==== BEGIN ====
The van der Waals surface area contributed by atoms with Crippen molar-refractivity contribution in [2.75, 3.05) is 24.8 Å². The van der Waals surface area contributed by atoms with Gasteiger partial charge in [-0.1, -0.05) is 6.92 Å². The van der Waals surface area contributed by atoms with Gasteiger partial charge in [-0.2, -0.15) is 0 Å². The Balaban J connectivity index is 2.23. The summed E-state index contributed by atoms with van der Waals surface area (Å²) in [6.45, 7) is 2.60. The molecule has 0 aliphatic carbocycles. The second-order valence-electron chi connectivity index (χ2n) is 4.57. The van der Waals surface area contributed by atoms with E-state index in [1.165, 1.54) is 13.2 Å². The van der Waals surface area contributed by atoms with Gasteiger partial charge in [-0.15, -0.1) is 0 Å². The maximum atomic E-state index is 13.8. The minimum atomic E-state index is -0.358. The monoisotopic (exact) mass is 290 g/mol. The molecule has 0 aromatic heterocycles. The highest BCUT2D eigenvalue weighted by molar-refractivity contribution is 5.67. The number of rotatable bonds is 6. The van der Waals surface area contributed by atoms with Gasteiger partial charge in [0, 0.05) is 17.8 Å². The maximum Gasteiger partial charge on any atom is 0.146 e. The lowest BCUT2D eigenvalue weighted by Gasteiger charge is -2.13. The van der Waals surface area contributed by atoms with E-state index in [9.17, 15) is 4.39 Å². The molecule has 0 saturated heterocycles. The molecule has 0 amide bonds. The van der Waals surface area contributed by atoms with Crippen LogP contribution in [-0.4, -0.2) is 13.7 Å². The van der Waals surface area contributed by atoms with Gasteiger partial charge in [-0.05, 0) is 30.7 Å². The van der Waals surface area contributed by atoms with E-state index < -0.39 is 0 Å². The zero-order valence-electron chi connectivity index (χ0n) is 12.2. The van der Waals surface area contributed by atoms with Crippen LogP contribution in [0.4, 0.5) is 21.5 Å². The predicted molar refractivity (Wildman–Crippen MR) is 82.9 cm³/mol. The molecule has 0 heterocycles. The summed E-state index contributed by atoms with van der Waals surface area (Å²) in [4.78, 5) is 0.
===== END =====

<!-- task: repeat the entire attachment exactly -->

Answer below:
The van der Waals surface area contributed by atoms with Crippen molar-refractivity contribution in [2.75, 3.05) is 24.8 Å². The van der Waals surface area contributed by atoms with Gasteiger partial charge in [-0.1, -0.05) is 6.92 Å². The van der Waals surface area contributed by atoms with Gasteiger partial charge in [-0.2, -0.15) is 0 Å². The Balaban J connectivity index is 2.23. The summed E-state index contributed by atoms with van der Waals surface area (Å²) in [6.45, 7) is 2.60. The molecule has 0 aliphatic carbocycles. The second-order valence-electron chi connectivity index (χ2n) is 4.57. The van der Waals surface area contributed by atoms with E-state index in [1.165, 1.54) is 13.2 Å². The van der Waals surface area contributed by atoms with Gasteiger partial charge in [-0.15, -0.1) is 0 Å². The maximum atomic E-state index is 13.8. The minimum atomic E-state index is -0.358. The monoisotopic (exact) mass is 290 g/mol. The molecule has 0 aromatic heterocycles. The highest BCUT2D eigenvalue weighted by molar-refractivity contribution is 5.67. The number of rotatable bonds is 6. The van der Waals surface area contributed by atoms with Gasteiger partial charge in [0, 0.05) is 17.8 Å². The maximum Gasteiger partial charge on any atom is 0.146 e. The lowest BCUT2D eigenvalue weighted by Gasteiger charge is -2.13. The van der Waals surface area contributed by atoms with E-state index in [9.17, 15) is 4.39 Å². The molecule has 0 saturated heterocycles. The molecule has 0 amide bonds. The van der Waals surface area contributed by atoms with Crippen LogP contribution in [-0.4, -0.2) is 13.7 Å². The van der Waals surface area contributed by atoms with Gasteiger partial charge in [-0.05, 0) is 30.7 Å². The van der Waals surface area contributed by atoms with E-state index < -0.39 is 0 Å². The zero-order valence-electron chi connectivity index (χ0n) is 12.2. The van der Waals surface area contributed by atoms with Crippen LogP contribution in [0.4, 0.5) is 21.5 Å². The predicted molar refractivity (Wildman–Crippen MR) is 82.9 cm³/mol. The molecule has 0 heterocycles. The summed E-state index contributed by atoms with van der Waals surface area (Å²) in [4.78, 5) is 0.